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Medical physics

Medical physics

Experience of transit dosimetry using RadCalc EPID

06 Apr 2023 Sponsored by LAP GmbH Laser Applikationen

Available to watch now, LAP GmbH Laser Applikationen explores how the Raigmore Hospital in Inverness recently used RadCalc EPID for patient-centric quality assurance

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Radiotherapy treatment involves the delivery of high doses of radiation, targeted at a tumour, but often in close proximity to other critical organs. Radiotherapy treatments are planned on computers using a combination of a machine beam model and a scanned patient geometry. This treatment plan may then be delivered to the patient daily over a period of several weeks. The success of the treatment depends on the precision of the dose delivery and this can be affected by a number of factors including the accuracy of the beam model, machine issues, patient setup and physical changes to the patient.

RadCalc EPID offers a method of calculating the dose that was delivered to the patient using images of the beam that are collected as it exits the patient. The most simplistic use of this data is to ensure that no gross error has occurred during treatment delivery. However, the sensitivity of the system is such that it can detect much smaller deviations, helping to identify both systematic issues and patient-specific problems.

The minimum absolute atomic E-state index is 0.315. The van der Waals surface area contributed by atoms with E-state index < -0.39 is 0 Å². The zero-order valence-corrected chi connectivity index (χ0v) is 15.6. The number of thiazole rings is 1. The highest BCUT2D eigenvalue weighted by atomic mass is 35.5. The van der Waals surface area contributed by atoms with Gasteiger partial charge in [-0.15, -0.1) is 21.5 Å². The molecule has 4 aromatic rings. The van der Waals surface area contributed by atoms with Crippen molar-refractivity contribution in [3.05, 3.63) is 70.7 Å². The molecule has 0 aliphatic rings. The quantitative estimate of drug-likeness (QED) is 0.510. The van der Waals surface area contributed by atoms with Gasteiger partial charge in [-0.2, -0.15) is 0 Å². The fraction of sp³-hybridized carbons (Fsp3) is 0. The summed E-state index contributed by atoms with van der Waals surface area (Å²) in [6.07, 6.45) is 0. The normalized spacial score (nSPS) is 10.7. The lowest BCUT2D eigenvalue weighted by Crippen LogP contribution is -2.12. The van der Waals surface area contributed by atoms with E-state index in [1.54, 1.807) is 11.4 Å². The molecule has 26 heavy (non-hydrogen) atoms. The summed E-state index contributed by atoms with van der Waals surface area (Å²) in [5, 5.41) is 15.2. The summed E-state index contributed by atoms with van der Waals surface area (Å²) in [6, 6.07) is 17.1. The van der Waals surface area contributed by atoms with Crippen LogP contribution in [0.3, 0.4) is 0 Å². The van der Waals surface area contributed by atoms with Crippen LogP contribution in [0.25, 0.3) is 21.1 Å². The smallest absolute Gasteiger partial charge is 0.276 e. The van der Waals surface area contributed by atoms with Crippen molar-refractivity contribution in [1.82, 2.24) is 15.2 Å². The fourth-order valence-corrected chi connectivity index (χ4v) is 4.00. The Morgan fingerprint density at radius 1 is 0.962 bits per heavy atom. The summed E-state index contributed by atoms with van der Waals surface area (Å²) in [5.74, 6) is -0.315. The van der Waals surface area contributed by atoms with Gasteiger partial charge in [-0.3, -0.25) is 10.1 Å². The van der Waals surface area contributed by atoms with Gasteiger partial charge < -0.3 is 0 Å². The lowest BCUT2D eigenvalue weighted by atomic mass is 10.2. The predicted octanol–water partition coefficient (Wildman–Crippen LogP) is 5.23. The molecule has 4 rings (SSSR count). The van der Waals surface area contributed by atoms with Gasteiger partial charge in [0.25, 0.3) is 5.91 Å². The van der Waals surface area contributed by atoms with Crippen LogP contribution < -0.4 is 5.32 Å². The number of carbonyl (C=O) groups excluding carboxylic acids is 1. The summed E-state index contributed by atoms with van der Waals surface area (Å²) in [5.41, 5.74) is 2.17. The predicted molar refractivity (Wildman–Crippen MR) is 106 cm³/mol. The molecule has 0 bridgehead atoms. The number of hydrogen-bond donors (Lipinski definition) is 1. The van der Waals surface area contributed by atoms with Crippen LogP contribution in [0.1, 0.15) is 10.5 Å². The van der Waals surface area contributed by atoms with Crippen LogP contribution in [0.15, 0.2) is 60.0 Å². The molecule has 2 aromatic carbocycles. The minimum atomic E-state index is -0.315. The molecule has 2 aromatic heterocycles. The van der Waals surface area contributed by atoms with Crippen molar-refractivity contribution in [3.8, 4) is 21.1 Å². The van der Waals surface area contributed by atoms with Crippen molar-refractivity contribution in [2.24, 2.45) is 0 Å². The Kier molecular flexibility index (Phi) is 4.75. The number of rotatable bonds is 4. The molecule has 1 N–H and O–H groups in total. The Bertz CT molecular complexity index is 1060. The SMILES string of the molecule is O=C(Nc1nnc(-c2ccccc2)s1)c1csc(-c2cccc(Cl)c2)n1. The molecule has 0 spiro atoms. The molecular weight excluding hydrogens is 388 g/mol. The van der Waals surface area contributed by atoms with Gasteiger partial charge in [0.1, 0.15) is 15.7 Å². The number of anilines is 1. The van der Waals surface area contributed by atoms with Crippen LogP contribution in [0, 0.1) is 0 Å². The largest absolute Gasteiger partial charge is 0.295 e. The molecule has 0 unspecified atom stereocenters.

This webinar covers the use of RadCalc EPID at Raigmore Hospital in Inverness. Use of the system will be discussed along with examples of the types of problems that have been discovered, along with their resolution.

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Steve Colligan is head of radiotherapy physics at Raigmore Hospital in Inverness, Scotland. Having gained an honours degree in electrical and electronic engineering at the University of Edinburgh, he pursued an MSc in medical physics at the University of Aberdeen. After graduating, he worked in clinical scientist roles at both Walsgrave Hospital in Coventry and Raigmore Hospital in Inverness before being appointed to his current head of department role. In addition to maintaining a clinical role, he is actively involved in a number of the department’s projects that aim to make improvements to the accuracy of treatment delivery using tools such as transit dosimetry and surface image guidance. His other interests include radiobiology and programming.

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